In the mean time you can download the plug-in from here:  http://www.enkitec.com/products/plugins/fullcalendar

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10 September, 2013

APEX Printing in Depth - OOW Sunday Symposium

If you're going to Oracle Open World and will be there for the ODTUG Sunday APEX Symposium, then you're in for quite an interesting set of sessions. When discussing what would be a good topic for this year's set of presentations, we wanted to focus on an area within APEX from which everyone could gain some benefit. Although there are many different topics we could have addressed, the one that kept coming to the forefront, and the one that we knew everyone would have some interest in was generating printable PDF's from APEX.

If you've been in the APEX world for any length of time, you know that "Printing Ain't Easy".  Although there are a number of potential solutions to the print problem they all come with their benefits and caveats. This years symposium is aimed at presenting four of the possible solutions, how to implement them and the features, benefits and drawbacks of each. 

Here's the Schedule:

 All presentations will take place Sunday, September 22 in Moscone West - Room 2005.

If you interested in generating PDF reports from APEX, then these sessions are not to be missed.

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19 March, 2013

Your Days Are Numbered … (for early-bird KSCOPE registration)

KSCOPE 13 is coming up quickly, and so is the deadline for early-bird registration.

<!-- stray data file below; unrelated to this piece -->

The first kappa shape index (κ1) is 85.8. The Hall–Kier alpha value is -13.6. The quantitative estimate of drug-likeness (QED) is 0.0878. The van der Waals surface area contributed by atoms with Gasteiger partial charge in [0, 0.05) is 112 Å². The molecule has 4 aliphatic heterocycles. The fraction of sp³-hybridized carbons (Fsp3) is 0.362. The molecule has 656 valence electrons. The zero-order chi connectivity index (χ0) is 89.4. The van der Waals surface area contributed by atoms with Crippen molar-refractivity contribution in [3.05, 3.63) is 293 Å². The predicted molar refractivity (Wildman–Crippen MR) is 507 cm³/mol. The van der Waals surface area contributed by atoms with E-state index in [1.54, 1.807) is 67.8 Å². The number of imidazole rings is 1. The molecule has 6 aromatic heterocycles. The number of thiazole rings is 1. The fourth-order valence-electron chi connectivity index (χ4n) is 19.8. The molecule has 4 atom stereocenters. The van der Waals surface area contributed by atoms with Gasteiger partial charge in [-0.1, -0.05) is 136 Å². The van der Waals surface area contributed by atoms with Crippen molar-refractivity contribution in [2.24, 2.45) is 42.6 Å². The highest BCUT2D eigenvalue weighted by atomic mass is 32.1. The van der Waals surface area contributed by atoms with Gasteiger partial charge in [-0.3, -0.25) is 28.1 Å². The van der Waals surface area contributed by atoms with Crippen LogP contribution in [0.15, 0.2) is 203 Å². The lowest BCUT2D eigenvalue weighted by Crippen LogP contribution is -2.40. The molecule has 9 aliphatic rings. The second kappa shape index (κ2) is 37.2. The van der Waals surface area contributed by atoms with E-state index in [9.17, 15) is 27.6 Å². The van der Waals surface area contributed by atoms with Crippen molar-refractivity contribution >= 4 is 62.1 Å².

If you haven't ever been, KSCOPE is, dare I say, the best technical Oracle conference in the country, and potentially the world. Especially if you're interested in Oracle APEX. Along with excellent in-depth APEX coverage the agenda include coverage of: 

  • ADF & Fusion Middleware
  • Developer's Toolkit
  • Oracle Core Database 
  • .NET
  • Business Intelligence
  • Essbase
  • And Many, MANY more…

The conference runs from Saturday, June 22 though Thursday June 27, and will give you an opportunity to wish me a Happy Birthday on June 23. 

If you register on or before March 25th, you can save $300 on registration!

Do yourself and your career a favor and get to New Orleans this year for KSCOPE!

I hope to see you there!!

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14 March, 2013

Of Multiple screens and Mac Menus

 

Computer

Those who know me probably know I've been a Mac convert for a number of years. At home I have several Macs for various purposes, but at work I have a MacBook Air and a 27" Cinema Display that I use to do most of my work.  

I've always had a problem with the fact that the Mac menu bar always stayed hovering down on the main screen of the Mac, forcing me to break concentration from my work, move my mouse down to the lower screen, click the menu and then navigate back up.